In Miami and Boston, both of which are home to large Haitian immigrant populations, the pepe market is intergenerational, with children of workers who started in President Kennedy's day now responsible for sorting or arranging the shipment of the clothing. Schapiro's grandson employs Haitians in his Miami warehouses. While their history and political situation is vastly different from those of the Jewish peddlers of the early 1900s, Shell told me she met Haitian factory workers in Miami who were "very ambitious." Perhaps the grandchildren of Haitian immigrant pepe dealers may achieve the same success as Bernard Schapiro's grandson.
It's difficult to be as optimistic for the workers inside Haiti. During the food crisis of last spring, the Associated Press reported that some Haitians were surviving on cookies made of dirt and vegetable shortening. But a little industry is better than none. Those rags for sale on the streets of Port-au-Prince might pave the way for more trade and opportunity.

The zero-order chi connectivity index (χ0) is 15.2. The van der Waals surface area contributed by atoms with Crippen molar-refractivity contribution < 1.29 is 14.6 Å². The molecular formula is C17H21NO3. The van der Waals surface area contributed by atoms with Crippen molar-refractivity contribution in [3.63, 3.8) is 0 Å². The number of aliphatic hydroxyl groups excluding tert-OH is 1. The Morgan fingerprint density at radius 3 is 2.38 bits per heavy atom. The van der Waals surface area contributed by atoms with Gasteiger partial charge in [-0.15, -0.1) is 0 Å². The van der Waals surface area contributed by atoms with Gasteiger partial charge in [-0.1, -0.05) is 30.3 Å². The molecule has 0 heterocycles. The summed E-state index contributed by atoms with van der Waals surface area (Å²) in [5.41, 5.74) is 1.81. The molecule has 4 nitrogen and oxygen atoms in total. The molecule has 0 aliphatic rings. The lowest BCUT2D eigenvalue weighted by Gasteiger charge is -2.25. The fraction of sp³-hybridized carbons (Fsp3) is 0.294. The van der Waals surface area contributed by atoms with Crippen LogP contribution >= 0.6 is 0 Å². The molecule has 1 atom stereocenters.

On March 15, the U.S. House of Representatives passed the Haitian Hemispheric Opportunity through Partnership Encouragement Act of 2008 (HOPE II), relaxing tariffs on Haitian textile exports. The legislation isn't perfect; it's bogged down with a provision requiring the amount of Haitian-made fabric to equal the amount of fabric woven in the U.S. But the initiative will create jobs and draw on the island's great tailoring skills, acquired from years of altering secondhand clothes.
The seamstress in Secondhand (Pepe) had trouble selling her unique designs in her own country, but judging from what she did with an old shirt, she could find buyers in the U.S. And then, perhaps, her clothes will one day find their way back to Haiti.